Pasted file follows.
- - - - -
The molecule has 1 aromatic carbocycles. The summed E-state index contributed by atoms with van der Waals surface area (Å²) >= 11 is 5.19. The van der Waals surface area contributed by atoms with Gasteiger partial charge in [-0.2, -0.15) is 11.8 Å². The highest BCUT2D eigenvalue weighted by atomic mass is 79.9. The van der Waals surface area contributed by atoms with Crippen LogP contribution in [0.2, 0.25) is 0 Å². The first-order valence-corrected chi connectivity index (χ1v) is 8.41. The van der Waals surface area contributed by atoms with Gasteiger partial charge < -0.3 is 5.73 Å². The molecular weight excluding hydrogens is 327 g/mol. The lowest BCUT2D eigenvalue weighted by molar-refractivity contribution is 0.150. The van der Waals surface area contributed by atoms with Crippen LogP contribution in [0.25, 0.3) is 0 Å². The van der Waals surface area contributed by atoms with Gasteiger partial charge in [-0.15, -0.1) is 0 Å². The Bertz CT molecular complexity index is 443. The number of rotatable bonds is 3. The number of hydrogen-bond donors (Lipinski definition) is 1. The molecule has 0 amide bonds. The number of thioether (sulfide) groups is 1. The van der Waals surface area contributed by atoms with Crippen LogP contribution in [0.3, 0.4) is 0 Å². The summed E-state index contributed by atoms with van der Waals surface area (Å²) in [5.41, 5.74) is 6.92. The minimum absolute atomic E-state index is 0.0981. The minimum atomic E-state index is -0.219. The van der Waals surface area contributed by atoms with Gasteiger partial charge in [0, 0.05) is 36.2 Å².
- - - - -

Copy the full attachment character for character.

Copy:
The molecule has 1 aromatic carbocycles. The summed E-state index contributed by atoms with van der Waals surface area (Å²) >= 11 is 5.19. The van der Waals surface area contributed by atoms with Gasteiger partial charge in [-0.2, -0.15) is 11.8 Å². The highest BCUT2D eigenvalue weighted by atomic mass is 79.9. The van der Waals surface area contributed by atoms with Crippen LogP contribution in [0.2, 0.25) is 0 Å². The first-order valence-corrected chi connectivity index (χ1v) is 8.41. The van der Waals surface area contributed by atoms with Gasteiger partial charge < -0.3 is 5.73 Å². The molecular weight excluding hydrogens is 327 g/mol. The lowest BCUT2D eigenvalue weighted by molar-refractivity contribution is 0.150. The van der Waals surface area contributed by atoms with Crippen LogP contribution in [0.25, 0.3) is 0 Å². The van der Waals surface area contributed by atoms with Gasteiger partial charge in [-0.15, -0.1) is 0 Å². The Bertz CT molecular complexity index is 443. The number of rotatable bonds is 3. The number of hydrogen-bond donors (Lipinski definition) is 1. The molecule has 0 amide bonds. The number of thioether (sulfide) groups is 1. The van der Waals surface area contributed by atoms with Crippen LogP contribution in [0.3, 0.4) is 0 Å². The summed E-state index contributed by atoms with van der Waals surface area (Å²) in [5.41, 5.74) is 6.92. The minimum absolute atomic E-state index is 0.0981. The minimum atomic E-state index is -0.219. The van der Waals surface area contributed by atoms with Gasteiger partial charge in [0, 0.05) is 36.2 Å².